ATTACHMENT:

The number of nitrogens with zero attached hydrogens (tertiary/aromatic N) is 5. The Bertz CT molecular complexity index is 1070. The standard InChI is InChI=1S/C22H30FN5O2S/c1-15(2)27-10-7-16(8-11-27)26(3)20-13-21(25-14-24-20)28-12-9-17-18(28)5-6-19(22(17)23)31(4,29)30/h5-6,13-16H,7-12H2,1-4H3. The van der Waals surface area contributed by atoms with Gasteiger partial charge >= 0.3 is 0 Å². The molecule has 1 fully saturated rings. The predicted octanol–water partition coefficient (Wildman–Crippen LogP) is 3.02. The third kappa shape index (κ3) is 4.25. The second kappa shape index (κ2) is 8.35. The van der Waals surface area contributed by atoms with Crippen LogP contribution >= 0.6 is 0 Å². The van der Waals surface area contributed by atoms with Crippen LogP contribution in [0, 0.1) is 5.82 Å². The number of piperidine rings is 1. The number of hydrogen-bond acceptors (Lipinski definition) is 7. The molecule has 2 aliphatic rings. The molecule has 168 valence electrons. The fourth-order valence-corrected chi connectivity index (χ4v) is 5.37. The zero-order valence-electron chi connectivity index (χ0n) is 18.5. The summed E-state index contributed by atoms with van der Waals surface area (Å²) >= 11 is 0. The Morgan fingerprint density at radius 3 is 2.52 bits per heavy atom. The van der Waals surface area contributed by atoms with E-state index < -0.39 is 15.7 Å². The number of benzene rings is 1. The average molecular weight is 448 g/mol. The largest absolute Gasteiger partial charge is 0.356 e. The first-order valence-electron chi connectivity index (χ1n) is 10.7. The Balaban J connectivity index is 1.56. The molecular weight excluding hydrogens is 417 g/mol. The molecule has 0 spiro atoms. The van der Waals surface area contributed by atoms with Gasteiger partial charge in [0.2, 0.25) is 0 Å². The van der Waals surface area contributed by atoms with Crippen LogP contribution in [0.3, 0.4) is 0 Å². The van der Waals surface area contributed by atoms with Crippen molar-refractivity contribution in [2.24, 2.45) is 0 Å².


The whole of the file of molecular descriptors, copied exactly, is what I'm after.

The number of nitrogens with zero attached hydrogens (tertiary/aromatic N) is 5. The Bertz CT molecular complexity index is 1070. The standard InChI is InChI=1S/C22H30FN5O2S/c1-15(2)27-10-7-16(8-11-27)26(3)20-13-21(25-14-24-20)28-12-9-17-18(28)5-6-19(22(17)23)31(4,29)30/h5-6,13-16H,7-12H2,1-4H3. The van der Waals surface area contributed by atoms with Gasteiger partial charge >= 0.3 is 0 Å². The molecule has 1 fully saturated rings. The predicted octanol–water partition coefficient (Wildman–Crippen LogP) is 3.02. The third kappa shape index (κ3) is 4.25. The second kappa shape index (κ2) is 8.35. The van der Waals surface area contributed by atoms with Crippen LogP contribution >= 0.6 is 0 Å². The van der Waals surface area contributed by atoms with Crippen LogP contribution in [0, 0.1) is 5.82 Å². The number of piperidine rings is 1. The number of hydrogen-bond acceptors (Lipinski definition) is 7. The molecule has 2 aliphatic rings. The molecule has 168 valence electrons. The fourth-order valence-corrected chi connectivity index (χ4v) is 5.37. The zero-order valence-electron chi connectivity index (χ0n) is 18.5. The summed E-state index contributed by atoms with van der Waals surface area (Å²) >= 11 is 0. The Morgan fingerprint density at radius 3 is 2.52 bits per heavy atom. The van der Waals surface area contributed by atoms with E-state index < -0.39 is 15.7 Å². The number of benzene rings is 1. The average molecular weight is 448 g/mol. The largest absolute Gasteiger partial charge is 0.356 e. The first-order valence-electron chi connectivity index (χ1n) is 10.7. The Balaban J connectivity index is 1.56. The molecular weight excluding hydrogens is 417 g/mol. The molecule has 0 spiro atoms. The van der Waals surface area contributed by atoms with Gasteiger partial charge in [0.2, 0.25) is 0 Å². The van der Waals surface area contributed by atoms with Crippen LogP contribution in [0.3, 0.4) is 0 Å². The van der Waals surface area contributed by atoms with Crippen molar-refractivity contribution in [2.24, 2.45) is 0 Å².